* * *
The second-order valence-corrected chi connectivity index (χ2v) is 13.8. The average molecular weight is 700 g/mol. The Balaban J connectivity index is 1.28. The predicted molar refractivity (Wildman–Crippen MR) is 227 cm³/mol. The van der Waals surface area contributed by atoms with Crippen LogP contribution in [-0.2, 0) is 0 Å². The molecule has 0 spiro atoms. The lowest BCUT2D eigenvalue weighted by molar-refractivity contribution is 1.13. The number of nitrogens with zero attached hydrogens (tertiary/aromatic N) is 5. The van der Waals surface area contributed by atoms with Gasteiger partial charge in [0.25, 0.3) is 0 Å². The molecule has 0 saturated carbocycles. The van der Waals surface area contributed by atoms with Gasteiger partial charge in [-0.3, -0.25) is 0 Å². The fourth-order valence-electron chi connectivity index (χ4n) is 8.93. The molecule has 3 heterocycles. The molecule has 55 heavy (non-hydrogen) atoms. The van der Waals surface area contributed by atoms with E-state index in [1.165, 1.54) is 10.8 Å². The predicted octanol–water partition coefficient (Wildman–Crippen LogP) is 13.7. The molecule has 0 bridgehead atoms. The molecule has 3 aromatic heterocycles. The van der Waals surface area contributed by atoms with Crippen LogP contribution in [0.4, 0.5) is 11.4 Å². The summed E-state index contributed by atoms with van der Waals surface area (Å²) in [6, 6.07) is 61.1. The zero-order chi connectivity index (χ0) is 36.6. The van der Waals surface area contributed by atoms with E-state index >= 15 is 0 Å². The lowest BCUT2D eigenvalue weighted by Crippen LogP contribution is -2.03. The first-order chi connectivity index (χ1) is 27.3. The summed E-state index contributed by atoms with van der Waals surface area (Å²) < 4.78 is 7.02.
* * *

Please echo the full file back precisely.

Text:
The second-order valence-corrected chi connectivity index (χ2v) is 13.8. The average molecular weight is 700 g/mol. The Balaban J connectivity index is 1.28. The predicted molar refractivity (Wildman–Crippen MR) is 227 cm³/mol. The van der Waals surface area contributed by atoms with Crippen LogP contribution in [-0.2, 0) is 0 Å². The molecule has 0 spiro atoms. The lowest BCUT2D eigenvalue weighted by molar-refractivity contribution is 1.13. The number of nitrogens with zero attached hydrogens (tertiary/aromatic N) is 5. The van der Waals surface area contributed by atoms with Gasteiger partial charge in [0.25, 0.3) is 0 Å². The molecule has 0 saturated carbocycles. The van der Waals surface area contributed by atoms with Gasteiger partial charge in [-0.3, -0.25) is 0 Å². The fourth-order valence-electron chi connectivity index (χ4n) is 8.93. The molecule has 3 heterocycles. The molecule has 55 heavy (non-hydrogen) atoms. The van der Waals surface area contributed by atoms with E-state index in [1.165, 1.54) is 10.8 Å². The predicted octanol–water partition coefficient (Wildman–Crippen LogP) is 13.7. The molecule has 0 bridgehead atoms. The molecule has 3 aromatic heterocycles. The van der Waals surface area contributed by atoms with Crippen LogP contribution in [0.4, 0.5) is 11.4 Å². The summed E-state index contributed by atoms with van der Waals surface area (Å²) in [6, 6.07) is 61.1. The zero-order chi connectivity index (χ0) is 36.6. The van der Waals surface area contributed by atoms with E-state index >= 15 is 0 Å². The lowest BCUT2D eigenvalue weighted by Crippen LogP contribution is -2.03. The first-order chi connectivity index (χ1) is 27.3. The summed E-state index contributed by atoms with van der Waals surface area (Å²) < 4.78 is 7.02.